1. Sourcing Hang-ups
Alternate suppliers should be qualified in case an issue arises with the primary supplier, since something unexpected – like a labor strike – can de-rail your production plan (as Kickstarter's Coolest Cooler project is learning). While the rest of the project may be on track, one supplier's failure to meet deadlines can impact the overall timeline. Another potential issue is a supplier discontinuing a part, which is yet another reason to have a backup sourcing plan ahead of time.
2. Factory Audit
If you plan to visit and qualify a supplier yourself, account for this in your project timeline. Should you have any issues and not qualify the supplier, additional time will be needed to find a replacement supplier. Don't get hung up on deadlines to the point that you rush supplier qualification, as cutting corners in this critical step will come back to bite you later.
3. PPAP Review and Qualification
You may need to really dig into the Production Part Approval Process (PPAP) data provided by your contract manufacturer. Depending on your schedule and the depth of the review, this could take two days, two weeks or more. Be realistic when setting deadlines for completion.
4. Sample Testing
Once you’ve received a sample from your supplier, you might take your own measurements and run your own tests. It's possible that your customer requires further testing at their facility, or even at a third-party testing lab. Advanced testing takes time and should be incorporated in your schedule. Of course, it is better to spend time testing during the sampling stage than rush and end up with bigger (and more expensive) issues in production.
5. Unrealistic Lead Time
Your contract manufacturer will provide a lead time (total time needed to manufacture and deliver an item) for your project, or for your first production order specifically. Let's say the quoted lead time is 90 days. As the ball gets rolling, this lead time may need some reworking because of many of the other points in this list, including sourcing issues, design changes and holiday slowdowns. Your contract manufacturer may then realize that 105 days is a more realistic lead time than 90 days. The good news is this will stabilize after the first run, and quoted lead time should be reliable from that point forward.
6. Late Artwork
Artwork is one of those soft details that may be overlooked early in the game when the focus lies on perfecting the product design. We could share multiple stories about artwork seriously holding up orders. Any artwork that will affect printing (product packaging, outer carton, labels, product information and any other branded collateral) needs to be completed on deadline to prevent delay.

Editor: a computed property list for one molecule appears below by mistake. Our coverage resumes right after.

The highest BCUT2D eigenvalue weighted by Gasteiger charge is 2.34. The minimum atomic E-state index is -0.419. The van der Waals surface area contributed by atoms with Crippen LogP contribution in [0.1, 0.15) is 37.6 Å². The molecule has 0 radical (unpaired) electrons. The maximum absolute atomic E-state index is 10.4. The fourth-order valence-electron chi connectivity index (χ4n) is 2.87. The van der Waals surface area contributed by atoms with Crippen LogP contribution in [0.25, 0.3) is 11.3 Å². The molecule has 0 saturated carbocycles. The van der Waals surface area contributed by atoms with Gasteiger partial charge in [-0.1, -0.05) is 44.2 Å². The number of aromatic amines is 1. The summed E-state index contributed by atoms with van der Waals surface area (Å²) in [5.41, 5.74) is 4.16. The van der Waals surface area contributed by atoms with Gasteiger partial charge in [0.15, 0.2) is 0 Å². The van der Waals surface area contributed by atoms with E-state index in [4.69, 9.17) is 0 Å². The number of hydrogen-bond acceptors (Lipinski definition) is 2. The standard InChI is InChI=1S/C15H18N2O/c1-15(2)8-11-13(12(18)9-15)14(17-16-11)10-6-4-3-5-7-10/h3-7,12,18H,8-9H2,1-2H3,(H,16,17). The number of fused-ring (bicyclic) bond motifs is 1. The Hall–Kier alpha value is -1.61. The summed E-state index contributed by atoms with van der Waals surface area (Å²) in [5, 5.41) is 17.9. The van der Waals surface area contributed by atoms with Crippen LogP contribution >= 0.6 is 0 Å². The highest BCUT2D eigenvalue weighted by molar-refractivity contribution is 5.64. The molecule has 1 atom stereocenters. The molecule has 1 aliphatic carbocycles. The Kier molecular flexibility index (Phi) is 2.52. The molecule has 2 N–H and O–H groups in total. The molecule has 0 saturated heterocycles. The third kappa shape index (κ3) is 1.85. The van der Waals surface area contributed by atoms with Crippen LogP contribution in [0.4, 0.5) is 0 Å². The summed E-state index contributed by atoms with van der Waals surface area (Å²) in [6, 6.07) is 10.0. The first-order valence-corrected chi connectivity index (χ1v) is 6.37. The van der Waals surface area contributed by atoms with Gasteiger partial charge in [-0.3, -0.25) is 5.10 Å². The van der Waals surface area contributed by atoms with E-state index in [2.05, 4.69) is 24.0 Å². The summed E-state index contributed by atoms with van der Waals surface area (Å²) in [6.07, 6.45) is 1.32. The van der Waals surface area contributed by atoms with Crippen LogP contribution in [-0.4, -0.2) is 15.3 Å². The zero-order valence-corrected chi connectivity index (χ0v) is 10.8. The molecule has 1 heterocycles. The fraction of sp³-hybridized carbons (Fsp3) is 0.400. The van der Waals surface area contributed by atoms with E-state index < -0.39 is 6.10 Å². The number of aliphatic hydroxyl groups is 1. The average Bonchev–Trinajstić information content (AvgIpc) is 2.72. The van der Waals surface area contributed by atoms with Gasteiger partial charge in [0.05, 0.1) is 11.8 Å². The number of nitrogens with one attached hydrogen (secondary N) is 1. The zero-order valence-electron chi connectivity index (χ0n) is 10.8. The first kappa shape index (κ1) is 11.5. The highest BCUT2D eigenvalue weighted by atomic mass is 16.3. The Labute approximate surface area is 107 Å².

7. Last-Minute Design Change
Ahh, the dreaded eleventh-hour design change! Listen, these things happen. We actually just covered this very topic in a post that is chock-full of advice from one of our very own product design engineers. Read it here.
8. Product Certification Delay
If your product requires a certification mark (UL, ETL, CSA, etc.), do not underestimate the lengthiness of this process. Inventors especially may low-ball the duration when creating a project timeline. Since major retailers will refuse to sell your products if they require a listed mark but fail to have one, this is an area you simply cannot afford to ignore. Read more about certification marks and what to expect here.
9. Packaging Issue
Packaging holdups could range from sourcing problems, to printing errors, to extended time needed to test various shipping options, like loose cartons vs. pallets vs. wooden crates vs. gaylords. Many organizations (e.g., ISO, ASTM) publish standards for package testing, including impact, drop, shock and vibration tests. If your product is particularly delicate, the supplier may need to spend more time testing packaging to protect the integrity of goods in transit.
10. Holiday Slowdown
Is your product being manufactured offshore? If so, don’t forget to account for Chinese New Year (CNY), Tết, Golden Week, Diwali and other major holidays that will result in lost production time.
11. Misjudging Tooling Capacity
New tooling capacity is sometimes misjudged, and true capacity is not realized until production begins. For example, perhaps tooling cycle time was quoted as 60 seconds but, once production began, the supplier realized that a slower cycle time of 90 seconds was necessary to ensure product quality, which ultimately delayed order completion.
The best advice we can give is to be patient; the first production run is when those unanticipated kinks are ironed out. Rest assured that subsequent orders will fare better. Goodbye, sloth. Hello, cheetah.
**Editors Note: This blog post was originally published in December 2015 and written by Mary-Kerstin Hassiotis.